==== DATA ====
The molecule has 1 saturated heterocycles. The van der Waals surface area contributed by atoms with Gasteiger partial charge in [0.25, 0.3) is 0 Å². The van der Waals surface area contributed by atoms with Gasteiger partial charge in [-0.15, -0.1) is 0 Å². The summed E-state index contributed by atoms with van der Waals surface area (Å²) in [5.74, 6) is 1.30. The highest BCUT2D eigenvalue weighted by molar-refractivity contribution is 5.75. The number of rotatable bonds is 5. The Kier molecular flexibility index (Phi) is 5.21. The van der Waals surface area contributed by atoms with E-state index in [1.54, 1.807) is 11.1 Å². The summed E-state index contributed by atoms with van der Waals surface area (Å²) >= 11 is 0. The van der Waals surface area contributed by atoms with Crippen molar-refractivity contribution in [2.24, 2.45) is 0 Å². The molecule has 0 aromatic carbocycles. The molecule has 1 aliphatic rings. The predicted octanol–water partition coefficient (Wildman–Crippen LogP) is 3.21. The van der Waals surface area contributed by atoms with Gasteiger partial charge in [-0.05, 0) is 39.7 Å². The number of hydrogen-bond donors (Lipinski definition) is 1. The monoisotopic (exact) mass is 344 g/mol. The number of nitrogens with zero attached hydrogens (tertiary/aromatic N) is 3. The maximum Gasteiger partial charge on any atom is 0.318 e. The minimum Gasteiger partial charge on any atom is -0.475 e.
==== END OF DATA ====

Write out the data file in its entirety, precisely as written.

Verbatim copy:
The molecule has 1 saturated heterocycles. The van der Waals surface area contributed by atoms with Gasteiger partial charge in [0.25, 0.3) is 0 Å². The van der Waals surface area contributed by atoms with Gasteiger partial charge in [-0.15, -0.1) is 0 Å². The summed E-state index contributed by atoms with van der Waals surface area (Å²) in [5.74, 6) is 1.30. The highest BCUT2D eigenvalue weighted by molar-refractivity contribution is 5.75. The number of rotatable bonds is 5. The Kier molecular flexibility index (Phi) is 5.21. The van der Waals surface area contributed by atoms with E-state index in [1.54, 1.807) is 11.1 Å². The summed E-state index contributed by atoms with van der Waals surface area (Å²) >= 11 is 0. The van der Waals surface area contributed by atoms with Crippen molar-refractivity contribution in [2.24, 2.45) is 0 Å². The molecule has 0 aromatic carbocycles. The molecule has 1 aliphatic rings. The predicted octanol–water partition coefficient (Wildman–Crippen LogP) is 3.21. The van der Waals surface area contributed by atoms with Gasteiger partial charge in [-0.05, 0) is 39.7 Å². The number of hydrogen-bond donors (Lipinski definition) is 1. The monoisotopic (exact) mass is 344 g/mol. The number of nitrogens with zero attached hydrogens (tertiary/aromatic N) is 3. The maximum Gasteiger partial charge on any atom is 0.318 e. The minimum Gasteiger partial charge on any atom is -0.475 e.